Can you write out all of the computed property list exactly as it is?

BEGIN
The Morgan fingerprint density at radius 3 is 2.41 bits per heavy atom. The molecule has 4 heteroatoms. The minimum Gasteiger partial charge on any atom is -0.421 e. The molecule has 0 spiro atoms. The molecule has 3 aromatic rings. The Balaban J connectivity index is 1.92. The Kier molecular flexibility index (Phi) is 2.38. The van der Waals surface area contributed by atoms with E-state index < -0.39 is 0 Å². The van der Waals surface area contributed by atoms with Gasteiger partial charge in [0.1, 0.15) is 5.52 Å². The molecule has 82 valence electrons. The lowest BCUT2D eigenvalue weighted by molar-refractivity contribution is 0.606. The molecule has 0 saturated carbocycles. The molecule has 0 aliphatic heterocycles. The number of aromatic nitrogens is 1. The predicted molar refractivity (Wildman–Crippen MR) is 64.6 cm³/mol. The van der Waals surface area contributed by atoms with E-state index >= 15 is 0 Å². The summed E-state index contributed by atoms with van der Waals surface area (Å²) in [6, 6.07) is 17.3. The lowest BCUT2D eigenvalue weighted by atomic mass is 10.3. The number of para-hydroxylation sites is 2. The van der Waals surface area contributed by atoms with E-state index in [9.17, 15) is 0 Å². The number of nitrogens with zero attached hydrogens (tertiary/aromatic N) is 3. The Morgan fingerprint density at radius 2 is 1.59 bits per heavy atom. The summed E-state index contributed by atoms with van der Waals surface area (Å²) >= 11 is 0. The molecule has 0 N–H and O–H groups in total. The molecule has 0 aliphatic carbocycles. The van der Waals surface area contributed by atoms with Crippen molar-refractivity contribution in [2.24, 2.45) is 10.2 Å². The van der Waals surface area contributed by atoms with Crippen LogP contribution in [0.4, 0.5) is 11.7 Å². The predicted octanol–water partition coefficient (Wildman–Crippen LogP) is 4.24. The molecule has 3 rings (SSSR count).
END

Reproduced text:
The Morgan fingerprint density at radius 3 is 2.41 bits per heavy atom. The molecule has 4 heteroatoms. The minimum Gasteiger partial charge on any atom is -0.421 e. The molecule has 0 spiro atoms. The molecule has 3 aromatic rings. The Balaban J connectivity index is 1.92. The Kier molecular flexibility index (Phi) is 2.38. The van der Waals surface area contributed by atoms with E-state index < -0.39 is 0 Å². The van der Waals surface area contributed by atoms with Gasteiger partial charge in [0.1, 0.15) is 5.52 Å². The molecule has 82 valence electrons. The lowest BCUT2D eigenvalue weighted by molar-refractivity contribution is 0.606. The molecule has 0 saturated carbocycles. The molecule has 0 aliphatic heterocycles. The number of aromatic nitrogens is 1. The predicted molar refractivity (Wildman–Crippen MR) is 64.6 cm³/mol. The van der Waals surface area contributed by atoms with E-state index >= 15 is 0 Å². The summed E-state index contributed by atoms with van der Waals surface area (Å²) in [6, 6.07) is 17.3. The lowest BCUT2D eigenvalue weighted by atomic mass is 10.3. The number of para-hydroxylation sites is 2. The van der Waals surface area contributed by atoms with E-state index in [9.17, 15) is 0 Å². The number of nitrogens with zero attached hydrogens (tertiary/aromatic N) is 3. The Morgan fingerprint density at radius 2 is 1.59 bits per heavy atom. The summed E-state index contributed by atoms with van der Waals surface area (Å²) >= 11 is 0. The molecule has 0 N–H and O–H groups in total. The molecule has 0 aliphatic carbocycles. The van der Waals surface area contributed by atoms with Crippen molar-refractivity contribution in [2.24, 2.45) is 10.2 Å². The van der Waals surface area contributed by atoms with Crippen LogP contribution in [0.4, 0.5) is 11.7 Å². The predicted octanol–water partition coefficient (Wildman–Crippen LogP) is 4.24. The molecule has 3 rings (SSSR count).